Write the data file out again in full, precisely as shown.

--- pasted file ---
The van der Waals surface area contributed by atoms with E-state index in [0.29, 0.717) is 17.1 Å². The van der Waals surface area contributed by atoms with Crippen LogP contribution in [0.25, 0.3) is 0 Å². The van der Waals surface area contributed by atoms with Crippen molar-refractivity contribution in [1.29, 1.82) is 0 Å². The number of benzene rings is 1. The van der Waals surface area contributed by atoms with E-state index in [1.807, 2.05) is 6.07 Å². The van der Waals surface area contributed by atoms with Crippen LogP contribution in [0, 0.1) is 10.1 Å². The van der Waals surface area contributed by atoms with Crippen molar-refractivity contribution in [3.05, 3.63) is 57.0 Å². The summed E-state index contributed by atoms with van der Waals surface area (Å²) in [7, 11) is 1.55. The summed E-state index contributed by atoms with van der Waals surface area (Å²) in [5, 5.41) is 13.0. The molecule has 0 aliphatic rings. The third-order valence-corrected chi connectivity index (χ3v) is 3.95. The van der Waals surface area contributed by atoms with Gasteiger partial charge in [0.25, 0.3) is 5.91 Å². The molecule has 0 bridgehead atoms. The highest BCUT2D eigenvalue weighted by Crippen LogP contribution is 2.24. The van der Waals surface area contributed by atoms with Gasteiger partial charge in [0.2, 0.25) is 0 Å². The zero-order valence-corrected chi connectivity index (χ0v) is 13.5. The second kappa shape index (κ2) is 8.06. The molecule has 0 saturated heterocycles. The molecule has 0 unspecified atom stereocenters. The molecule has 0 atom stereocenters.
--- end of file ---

The van der Waals surface area contributed by atoms with E-state index in [0.29, 0.717) is 17.1 Å². The van der Waals surface area contributed by atoms with Crippen LogP contribution in [0.25, 0.3) is 0 Å². The van der Waals surface area contributed by atoms with Crippen molar-refractivity contribution in [1.29, 1.82) is 0 Å². The number of benzene rings is 1. The van der Waals surface area contributed by atoms with E-state index in [1.807, 2.05) is 6.07 Å². The van der Waals surface area contributed by atoms with Crippen LogP contribution in [0, 0.1) is 10.1 Å². The van der Waals surface area contributed by atoms with Crippen molar-refractivity contribution in [3.05, 3.63) is 57.0 Å². The summed E-state index contributed by atoms with van der Waals surface area (Å²) in [7, 11) is 1.55. The summed E-state index contributed by atoms with van der Waals surface area (Å²) in [5, 5.41) is 13.0. The molecule has 0 aliphatic rings. The third-order valence-corrected chi connectivity index (χ3v) is 3.95. The van der Waals surface area contributed by atoms with Gasteiger partial charge in [0.25, 0.3) is 5.91 Å². The molecule has 0 bridgehead atoms. The highest BCUT2D eigenvalue weighted by Crippen LogP contribution is 2.24. The van der Waals surface area contributed by atoms with Gasteiger partial charge in [0.2, 0.25) is 0 Å². The zero-order valence-corrected chi connectivity index (χ0v) is 13.5. The second kappa shape index (κ2) is 8.06. The molecule has 0 saturated heterocycles. The molecule has 0 unspecified atom stereocenters. The molecule has 0 atom stereocenters.